Politics

Behind-the-scenes work on skills policy detailed in election-tinged documents

Government documents have revealed that top civil servants were told their departments don't know what the jobs of the future will look like, and employers' demands for skills will change more frequently.

Much of the work for the next government is already well underway

Prime Minister Justin Trudeau announcing spending on the Canada Summer Jobs program in Toronto in 2016. (Aaron Vincent Elkaim/The Canadian Press)

Top Canadian civil servants have been told that their departments don't know what the jobs of the future will look like and that employers' demands for skills will change more frequently.

The admission is in voluminous material prepared for deputy ministers as they get ready for the fall election and the prospect of a new party taking power or the Liberals' being re-elected with new priorities.

A series of briefing notes and detailed, lengthy presentations show that much of the work for the next government is already well underway and more than 100 policy ideas at various levels of ambition have been generated since October 2018. A subset of them, chosen and tweaked to match the winning party's declared agenda, will be presented to the new government after the election.

In the meantime, the details have been blacked out from the documents because they are considered sensitive advice to government.

But what comes through in the documents is that although federal officials have grappled for years with how to limit the disruption to workers' lives in the transition to a more digital economy, just what Canada might do is still a little fuzzy.

This is also despite the fact the Liberals' pre-election budget put aside more than $1.7 billion over five years to create a tax credit and pay for dedicated time off for workers to take skills-training programs, starting next year.

Future of automated work

The lack of detail isn't surprising to Sean Hinton, chief executive of SkyHive, a B.C.-based company that uses artificial intelligence to identify what skills workers need for different jobs — which aren't always what employers or employees think they are.

Governments keep thinking in terms of what jobs will be automated and which ones will be short of workers, which creates a disconnect in crafting skills-training programs, Hinton said.

By looking instead at skills that the economy needs, rather than what jobs need to be filled, policy-makers could design more useful skills-training programs, he said.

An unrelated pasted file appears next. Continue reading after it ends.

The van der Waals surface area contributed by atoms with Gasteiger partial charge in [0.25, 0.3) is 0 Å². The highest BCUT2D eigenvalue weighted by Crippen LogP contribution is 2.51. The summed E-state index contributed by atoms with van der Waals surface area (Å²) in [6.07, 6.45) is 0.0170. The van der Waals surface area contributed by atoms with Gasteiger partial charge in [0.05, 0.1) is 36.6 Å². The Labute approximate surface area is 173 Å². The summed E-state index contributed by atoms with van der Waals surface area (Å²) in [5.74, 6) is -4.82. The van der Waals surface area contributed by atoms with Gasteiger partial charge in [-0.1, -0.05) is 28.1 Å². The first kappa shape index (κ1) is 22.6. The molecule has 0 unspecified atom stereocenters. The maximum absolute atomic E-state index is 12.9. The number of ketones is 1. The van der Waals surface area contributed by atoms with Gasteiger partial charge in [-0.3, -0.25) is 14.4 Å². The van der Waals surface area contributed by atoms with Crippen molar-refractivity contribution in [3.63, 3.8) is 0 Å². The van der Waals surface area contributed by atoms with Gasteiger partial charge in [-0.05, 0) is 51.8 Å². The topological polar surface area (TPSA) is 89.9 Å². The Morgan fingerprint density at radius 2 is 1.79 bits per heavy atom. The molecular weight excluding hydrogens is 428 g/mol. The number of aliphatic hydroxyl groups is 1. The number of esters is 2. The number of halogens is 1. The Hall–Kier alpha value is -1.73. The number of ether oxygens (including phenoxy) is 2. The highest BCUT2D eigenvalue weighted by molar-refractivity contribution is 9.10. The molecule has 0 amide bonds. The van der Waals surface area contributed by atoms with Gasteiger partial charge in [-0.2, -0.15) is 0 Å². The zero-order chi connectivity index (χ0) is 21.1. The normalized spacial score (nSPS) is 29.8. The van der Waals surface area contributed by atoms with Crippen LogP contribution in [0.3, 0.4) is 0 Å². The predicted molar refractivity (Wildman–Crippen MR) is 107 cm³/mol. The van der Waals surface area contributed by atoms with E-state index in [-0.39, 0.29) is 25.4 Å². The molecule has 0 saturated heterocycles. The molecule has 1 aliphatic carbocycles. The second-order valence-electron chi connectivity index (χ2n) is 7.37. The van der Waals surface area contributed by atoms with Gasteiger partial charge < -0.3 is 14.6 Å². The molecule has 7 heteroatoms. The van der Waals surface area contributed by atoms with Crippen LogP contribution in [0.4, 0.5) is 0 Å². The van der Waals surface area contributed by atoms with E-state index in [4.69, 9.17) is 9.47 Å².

"One thing we can be proud of is we are having the discussion," Hinton said.

"There are a lot of countries in the world that are not having this discussion, and the impact on their economies and societies is going to be profound because things are going to change so rapidly and they're not going to be prepared for it."

The presentation to deputy ministers says fewer than five per cent of occupations might eventually be fully automated, turning workers who hold those jobs now out into the street.

At the same time, up to 10 per cent of new occupations will require new workers, but "those people who lose their jobs to automation would not be a match" for the "new high-tech jobs created," reads one of the documents, obtained by The Canadian Press under the access-to-information law.

The speed at which this will all happen is unclear, but Hinton suggested the policy talk might have to move faster depending on what sector the government is looking at.

Adapting to AI

He pointed to studies suggesting just over half the workforce will need some form of re-skilling by 2022. The government has to keep ahead of those needs, he said, using the coal sector as an example as federal policy shifts to renewable energy resources.

"This issue is not an issue of economics solely. This issue is an issue of society, it's an issue of families, it's an issue of dignity and people's contributions to communities," he said. People need to be prepared for change before it hits, not after.

"In support of those people, we can't be doing that in three years and we should have been doing that a long time ago."

His company has caught the attention of tech giants south of the border and government officials in Ottawa because of its work to assesses skills changes in real time using artificial intelligence — a nod to concerns that federal data on the job market might not be current enough for individuals as they make decisions about their futures.

"The government has pretty solid labour-market information as it relates to job-level movements and trends, today or historically, but with new technology what we're able to do is actually go much more granular to the actual movements that are happening within those jobs," Hinton said.

"The question is, is the policy work and the strategy work being predicated on job-level analysis or is it being predicated on real-time analysis?"

Comments

To encourage thoughtful and respectful conversations, first and last names will appear with each submission to CBC/Radio-Canada's online communities (except in children and youth-oriented communities). Pseudonyms will no longer be permitted.

By submitting a comment, you accept that CBC has the right to reproduce and publish that comment in whole or in part, in any manner CBC chooses. Please note that CBC does not endorse the opinions expressed in comments. Comments on this story are moderated according to our Submission Guidelines. Comments are welcome while open. We reserve the right to close comments at any time.